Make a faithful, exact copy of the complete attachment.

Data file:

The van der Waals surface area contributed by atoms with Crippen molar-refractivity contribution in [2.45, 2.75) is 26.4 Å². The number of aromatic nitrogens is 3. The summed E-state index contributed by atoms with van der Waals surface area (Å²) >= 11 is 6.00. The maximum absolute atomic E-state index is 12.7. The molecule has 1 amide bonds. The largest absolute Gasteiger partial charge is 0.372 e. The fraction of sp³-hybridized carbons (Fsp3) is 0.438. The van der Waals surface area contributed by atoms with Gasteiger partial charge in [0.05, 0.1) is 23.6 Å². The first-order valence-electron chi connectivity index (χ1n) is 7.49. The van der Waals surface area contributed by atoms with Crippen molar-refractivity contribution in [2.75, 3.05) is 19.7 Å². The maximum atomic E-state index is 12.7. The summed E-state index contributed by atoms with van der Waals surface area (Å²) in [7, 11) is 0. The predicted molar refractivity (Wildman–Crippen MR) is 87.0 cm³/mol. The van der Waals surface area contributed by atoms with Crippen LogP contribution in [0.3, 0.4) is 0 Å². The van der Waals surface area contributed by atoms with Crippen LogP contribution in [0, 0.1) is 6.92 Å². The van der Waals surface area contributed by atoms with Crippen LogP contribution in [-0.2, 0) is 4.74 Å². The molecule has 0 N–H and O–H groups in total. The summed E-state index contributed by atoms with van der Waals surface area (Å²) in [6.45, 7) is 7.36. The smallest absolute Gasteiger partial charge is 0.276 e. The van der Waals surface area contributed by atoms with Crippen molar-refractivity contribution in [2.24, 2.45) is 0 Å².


The van der Waals surface area contributed by atoms with Crippen molar-refractivity contribution in [2.45, 2.75) is 26.4 Å². The number of aromatic nitrogens is 3. The summed E-state index contributed by atoms with van der Waals surface area (Å²) >= 11 is 6.00. The maximum absolute atomic E-state index is 12.7. The molecule has 1 amide bonds. The largest absolute Gasteiger partial charge is 0.372 e. The fraction of sp³-hybridized carbons (Fsp3) is 0.438. The van der Waals surface area contributed by atoms with Gasteiger partial charge in [0.05, 0.1) is 23.6 Å². The first-order valence-electron chi connectivity index (χ1n) is 7.49. The van der Waals surface area contributed by atoms with Crippen molar-refractivity contribution in [2.75, 3.05) is 19.7 Å². The maximum atomic E-state index is 12.7. The summed E-state index contributed by atoms with van der Waals surface area (Å²) in [7, 11) is 0. The predicted molar refractivity (Wildman–Crippen MR) is 87.0 cm³/mol. The van der Waals surface area contributed by atoms with Crippen LogP contribution in [0.3, 0.4) is 0 Å². The van der Waals surface area contributed by atoms with Crippen LogP contribution in [0, 0.1) is 6.92 Å². The van der Waals surface area contributed by atoms with Crippen LogP contribution in [-0.2, 0) is 4.74 Å². The molecule has 0 N–H and O–H groups in total. The summed E-state index contributed by atoms with van der Waals surface area (Å²) in [6.45, 7) is 7.36. The smallest absolute Gasteiger partial charge is 0.276 e. The van der Waals surface area contributed by atoms with Crippen molar-refractivity contribution in [2.24, 2.45) is 0 Å².